Is It Really That Bad to Share a Toothbrush?

Updated: Nov. 24, 2020

You know your hands are often filthy, but your mouth is also surprisingly germy, so you may want to think twice about sharing a toothbrush.

You have an impromptu sleepover with a date or forget to pack your toothbrush on a last-minute weekend getaway, and are now left wondering whether to borrow a toothbrush. But as harmless as sharing a toothbrush may sound, it comes with a lot of unnecessary health risks.

The mouth is home to more than 700 types of bacteria, according to a study in the Journal of Clinical Microbiology. Bacteria that can be effortlessly shared via kissing, drinking out of the same cup, and yes, using someone else’s toothbrush—because you’re technically swapping bodily fluids aka saliva. While not all 700 of these bacteria are harmful, some like staph and E. coli, can lead to infection and illness.

“Just think of how easy it is to spread cold virus,” says Steven F. Schwartz, DDS, a New York City-based dentist. “A toothbrush would be a good vector for spreading bacteria and viruses.”

The common cold and strep throat are easily spreadable, especially among children, and are probably the more likely outcomes of sharing a toothbrush, but severe illnesses and diseases like herpes, pneumonia, and even HIV and HPV, can also be transmitted via toothbrush swapping. Sharing a toothbrush means that whatever was in your friend’s mouth is now in your mouth. And if the person whose toothbrush you borrowed doesn’t rinse and clean it properly, it’s likely that day-old food particles stuck on the brush will end up stuck in your mouth, which is admittedly not dangerous, but really gross if you think about it. (Here are 11 more do’s and don’ts your dentist wants you to know.)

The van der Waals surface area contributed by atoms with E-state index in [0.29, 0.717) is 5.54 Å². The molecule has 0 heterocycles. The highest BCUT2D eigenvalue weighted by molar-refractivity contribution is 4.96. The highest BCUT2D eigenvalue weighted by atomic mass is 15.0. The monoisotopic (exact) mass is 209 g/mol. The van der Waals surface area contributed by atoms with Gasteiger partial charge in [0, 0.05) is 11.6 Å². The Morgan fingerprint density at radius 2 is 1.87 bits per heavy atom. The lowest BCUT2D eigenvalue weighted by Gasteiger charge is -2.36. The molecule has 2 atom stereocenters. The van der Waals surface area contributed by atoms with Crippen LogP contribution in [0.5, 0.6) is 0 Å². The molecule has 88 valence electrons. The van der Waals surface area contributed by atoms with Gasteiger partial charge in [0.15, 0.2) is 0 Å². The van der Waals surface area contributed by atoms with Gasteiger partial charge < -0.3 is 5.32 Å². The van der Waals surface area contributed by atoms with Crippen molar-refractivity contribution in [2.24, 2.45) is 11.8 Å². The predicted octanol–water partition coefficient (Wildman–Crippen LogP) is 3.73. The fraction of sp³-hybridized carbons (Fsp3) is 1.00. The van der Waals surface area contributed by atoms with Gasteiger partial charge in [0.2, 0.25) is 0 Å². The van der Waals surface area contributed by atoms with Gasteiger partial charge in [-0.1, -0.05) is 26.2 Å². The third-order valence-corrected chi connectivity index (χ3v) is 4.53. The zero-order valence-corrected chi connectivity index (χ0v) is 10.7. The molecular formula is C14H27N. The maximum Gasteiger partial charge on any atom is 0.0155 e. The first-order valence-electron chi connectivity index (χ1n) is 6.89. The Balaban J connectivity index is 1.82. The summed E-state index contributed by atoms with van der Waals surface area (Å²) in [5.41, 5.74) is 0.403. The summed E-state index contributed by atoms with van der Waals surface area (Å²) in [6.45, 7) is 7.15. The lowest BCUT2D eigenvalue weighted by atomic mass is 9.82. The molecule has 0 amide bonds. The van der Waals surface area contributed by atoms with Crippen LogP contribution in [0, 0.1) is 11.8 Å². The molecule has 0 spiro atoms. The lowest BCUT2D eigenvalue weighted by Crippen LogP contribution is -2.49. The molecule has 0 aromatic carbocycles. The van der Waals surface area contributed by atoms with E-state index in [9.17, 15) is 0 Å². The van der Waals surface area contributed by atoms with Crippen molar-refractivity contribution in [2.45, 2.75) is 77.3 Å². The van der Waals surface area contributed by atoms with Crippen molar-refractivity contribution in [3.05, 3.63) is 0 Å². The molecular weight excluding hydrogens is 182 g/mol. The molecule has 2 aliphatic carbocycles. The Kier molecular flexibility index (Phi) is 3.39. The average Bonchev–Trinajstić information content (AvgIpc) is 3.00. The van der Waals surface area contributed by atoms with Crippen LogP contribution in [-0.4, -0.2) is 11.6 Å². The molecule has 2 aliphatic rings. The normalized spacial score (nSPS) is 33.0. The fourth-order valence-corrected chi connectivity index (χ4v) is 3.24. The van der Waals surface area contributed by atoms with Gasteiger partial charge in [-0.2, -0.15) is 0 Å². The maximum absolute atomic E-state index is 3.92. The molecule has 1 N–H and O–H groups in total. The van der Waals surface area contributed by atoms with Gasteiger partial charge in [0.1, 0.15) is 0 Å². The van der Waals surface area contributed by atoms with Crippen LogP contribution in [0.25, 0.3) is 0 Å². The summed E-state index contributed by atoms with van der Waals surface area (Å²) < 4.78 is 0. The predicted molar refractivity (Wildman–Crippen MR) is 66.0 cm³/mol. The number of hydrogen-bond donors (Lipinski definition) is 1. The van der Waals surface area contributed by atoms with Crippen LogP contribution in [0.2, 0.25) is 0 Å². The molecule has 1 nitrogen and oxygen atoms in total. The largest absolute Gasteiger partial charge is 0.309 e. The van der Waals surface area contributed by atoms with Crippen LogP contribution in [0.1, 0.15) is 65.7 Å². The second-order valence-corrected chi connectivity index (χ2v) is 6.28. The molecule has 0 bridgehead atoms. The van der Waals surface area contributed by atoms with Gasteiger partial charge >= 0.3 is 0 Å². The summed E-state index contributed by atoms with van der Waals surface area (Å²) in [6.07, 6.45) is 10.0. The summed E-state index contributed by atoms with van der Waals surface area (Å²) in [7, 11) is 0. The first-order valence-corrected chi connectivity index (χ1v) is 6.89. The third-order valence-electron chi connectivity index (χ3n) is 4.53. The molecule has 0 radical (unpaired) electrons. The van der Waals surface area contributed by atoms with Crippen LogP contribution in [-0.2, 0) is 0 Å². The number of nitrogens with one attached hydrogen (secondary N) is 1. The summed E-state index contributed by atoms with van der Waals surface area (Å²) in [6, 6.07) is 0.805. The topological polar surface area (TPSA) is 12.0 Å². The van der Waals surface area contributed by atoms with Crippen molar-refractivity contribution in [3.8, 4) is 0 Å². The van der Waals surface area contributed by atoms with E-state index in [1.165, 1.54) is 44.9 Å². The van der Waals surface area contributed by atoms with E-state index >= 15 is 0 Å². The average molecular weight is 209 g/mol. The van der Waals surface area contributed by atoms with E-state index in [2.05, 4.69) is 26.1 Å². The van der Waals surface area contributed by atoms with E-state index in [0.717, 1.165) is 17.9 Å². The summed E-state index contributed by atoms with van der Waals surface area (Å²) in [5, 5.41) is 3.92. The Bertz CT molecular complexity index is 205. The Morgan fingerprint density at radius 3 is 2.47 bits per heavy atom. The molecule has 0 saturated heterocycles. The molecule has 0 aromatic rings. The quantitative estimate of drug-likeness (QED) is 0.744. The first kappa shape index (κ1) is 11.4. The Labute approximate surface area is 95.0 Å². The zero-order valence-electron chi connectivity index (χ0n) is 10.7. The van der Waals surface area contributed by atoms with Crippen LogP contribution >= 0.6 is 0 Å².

So if you ever happen to be stranded in the middle of nowhere without a toothbrush and no drugstore in sight, Dr. Schwartz says using your finger or a washcloth is a better alternative than grabbing a friend’s toothbrush.

Besides making sure you’re the only person using your toothbrush, you should also make sure you’re cleaning it properly. Both Dr. Schwartz and the American Dental Association recommend rinsing your toothbrush with water after every use and storing in an upright position, separate from other toothbrushes, because you don’t want them accidentally touching. “As for sanitation, at least rinse with warm water and allow it to dry,” says Dr. Schwartz. “There are also UV sanitizers on the market.”

Another DIY sanitizing technique is to rinse your toothbrush with Listerine, baking soda, and/or alcohol for an extra deep cleaning every couple of days. The ADA also advises replacing your toothbrush at least every 2 to 3 months, and always immediately after illnesses like the flu or cold. (Next, check out what happens when you don’t replace your toothbrush often enough.)